Vitamin A (retinol and beta-carotene) information page
Vitamin A and carotene can be obtained from either animal or vegetable sources. The animal form is divided between retinol and dehydroretinol whereas the vegetable carotene can be split into four very potent groups - alpha-carotene, beta-carotene, gamma-carotene and crypto-carotene. With enough beta-carotene available in the body, the body can manufacture its own vitamin A.
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Vitamin A is required for night vision, and for a healthy skin. It assists the immune system, and because of its antioxidant properties is great to protect against pollution and cancer formation and other diseases. It also assists your sense of taste as well as helping the digestive and urinary tract and many believe that it helps slow aging.
It is required for development and maintenance of the epithelial cells, in the mucus membranes, and your skin, and is important in the formation of bone and teeth, storage of fat and the synthesis of protein and glycogen.
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A deficiency of vitamin A may lead to eye problems with dryness of the conjunctiva and cornea, dry skin and hair, night blindness as well as poor growth.
Dry itchy eyes that tire easily are normally a warning of too little vitamin A. If the deficiency become severe, the cornea can ulcerate and permanent blindness can follow.
Abscesses forming in the ear, sinusitis, frequent cold and respiratory infections as well as skin disorders, such as acne, boils and a bumpy skin, as well as weight loss might be indicative of the vitamin being in short supply.
Insomnia, fatigue and reproductive difficulties may also be indicative of the vitamin in short supply. Your hair and scalp can also become dry with a deficiency, especially if protein is also lacking.
The dosage underneath is the Recommended Dietary Allowance (RDA), but be aware that this dosage is the minimum that you require per day, to ward off serious deficiency of this particular nutrient. In the therapeutic use of this nutrient, the dosage is usually increased considerably, but the toxicity level must be kept in mind.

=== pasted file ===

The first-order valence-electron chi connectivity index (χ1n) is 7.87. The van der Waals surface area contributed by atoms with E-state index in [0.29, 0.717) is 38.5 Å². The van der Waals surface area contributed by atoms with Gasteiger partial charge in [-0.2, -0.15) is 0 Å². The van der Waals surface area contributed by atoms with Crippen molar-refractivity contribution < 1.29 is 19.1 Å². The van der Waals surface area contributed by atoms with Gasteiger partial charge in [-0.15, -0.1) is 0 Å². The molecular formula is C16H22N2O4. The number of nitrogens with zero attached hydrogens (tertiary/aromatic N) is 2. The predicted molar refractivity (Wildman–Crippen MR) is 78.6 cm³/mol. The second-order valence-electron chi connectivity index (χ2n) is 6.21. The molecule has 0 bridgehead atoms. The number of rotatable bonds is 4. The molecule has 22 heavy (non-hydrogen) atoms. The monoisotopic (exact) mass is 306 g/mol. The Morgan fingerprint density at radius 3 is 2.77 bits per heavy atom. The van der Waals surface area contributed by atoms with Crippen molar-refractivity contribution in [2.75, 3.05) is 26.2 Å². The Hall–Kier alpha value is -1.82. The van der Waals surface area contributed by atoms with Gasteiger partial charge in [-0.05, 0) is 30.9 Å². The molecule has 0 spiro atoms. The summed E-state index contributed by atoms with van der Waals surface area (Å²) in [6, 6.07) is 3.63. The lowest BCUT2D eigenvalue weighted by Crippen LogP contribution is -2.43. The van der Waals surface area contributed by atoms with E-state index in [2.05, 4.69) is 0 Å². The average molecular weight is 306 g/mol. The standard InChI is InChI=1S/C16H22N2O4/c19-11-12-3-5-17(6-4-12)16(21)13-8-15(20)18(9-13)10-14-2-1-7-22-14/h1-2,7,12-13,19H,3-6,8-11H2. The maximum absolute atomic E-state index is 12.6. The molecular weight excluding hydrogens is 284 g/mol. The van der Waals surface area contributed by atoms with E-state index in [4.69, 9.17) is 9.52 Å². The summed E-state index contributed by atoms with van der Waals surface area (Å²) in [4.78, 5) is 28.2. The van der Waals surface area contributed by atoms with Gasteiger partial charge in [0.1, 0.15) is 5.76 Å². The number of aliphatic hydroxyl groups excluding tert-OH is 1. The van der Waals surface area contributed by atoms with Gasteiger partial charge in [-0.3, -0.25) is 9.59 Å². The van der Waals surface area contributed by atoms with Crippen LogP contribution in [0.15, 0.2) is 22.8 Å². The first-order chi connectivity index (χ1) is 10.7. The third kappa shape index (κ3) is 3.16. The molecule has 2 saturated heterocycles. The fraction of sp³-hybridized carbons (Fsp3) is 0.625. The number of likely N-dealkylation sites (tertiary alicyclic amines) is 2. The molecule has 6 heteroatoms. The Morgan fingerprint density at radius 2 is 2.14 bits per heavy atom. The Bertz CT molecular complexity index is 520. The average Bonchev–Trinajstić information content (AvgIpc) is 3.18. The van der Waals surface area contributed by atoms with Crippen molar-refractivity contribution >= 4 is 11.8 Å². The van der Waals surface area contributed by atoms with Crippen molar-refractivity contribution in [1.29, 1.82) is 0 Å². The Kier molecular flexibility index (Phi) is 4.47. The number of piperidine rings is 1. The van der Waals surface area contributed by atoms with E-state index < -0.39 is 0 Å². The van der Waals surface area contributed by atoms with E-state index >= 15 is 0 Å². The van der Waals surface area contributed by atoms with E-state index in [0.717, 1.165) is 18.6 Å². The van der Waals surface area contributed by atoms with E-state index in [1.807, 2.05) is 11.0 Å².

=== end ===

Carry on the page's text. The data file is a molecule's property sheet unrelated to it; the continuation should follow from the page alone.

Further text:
Male 5,000 IU per day (1,000 µg equivalent), female 4,000 IU per day (800 µg retinol equivalent), although 10,000 IU per day is normally used in supplementation.
Dosages exceeding 15,000 IU per day must be taken under medical supervision. Toxicity can appear in some individuals at relatively low dosages and the symptoms may include nausea, dizziness, menstrual problems, skin changes and dryness, itchiness, irritability, vomiting, headaches and long term use can cause hair loss, bone and muscle pain, headache, liver damage, and an increase in blood lipid concentrations.
Pregnant women must be careful as a high intake of this vitamin can cause birth defects.
Pro-vitamin A - beta-carotene does not cause toxicity.
Be careful if you in the unlikely event run across polar bear on a menu - 500 gram (about ½ a pound) of polar bear liver will deliver about 9,000,000 IU to your diet - a very lethal dose. Headaches, blurred vision, loss of hair, drowsiness and diarrhea, enlargement of the spleen and liver can all be indications when your intake is too high.
More of this vitamin is required when you consume alcohol, on a low-fat diet, or a diet high in polyunsaturated fatty acids, if you smoke or live in a polluted area. It may also be indicated if you suffer from diabetes or have an under-active thyroid gland. Be careful of vitamin A in pregnancy.
Retinol is destroyed by light, high temperatures as well as when using copper or iron cooking utensils. Beta-carotene rich vegetables and fruit must not be soaked in water for long periods, since the nutrients can be lost like that.
There seems to be no toxicity when ingesting large amounts of beta-carotene - you might however have a slightly orange colored skin, as the carotene gets stored in your skin.
Liver, milk, egg-yolk, carrots, dark green leafy vegetables and yellow fruits are high in vitamin A or beta-carotene.
Other fat-soluble vitamins: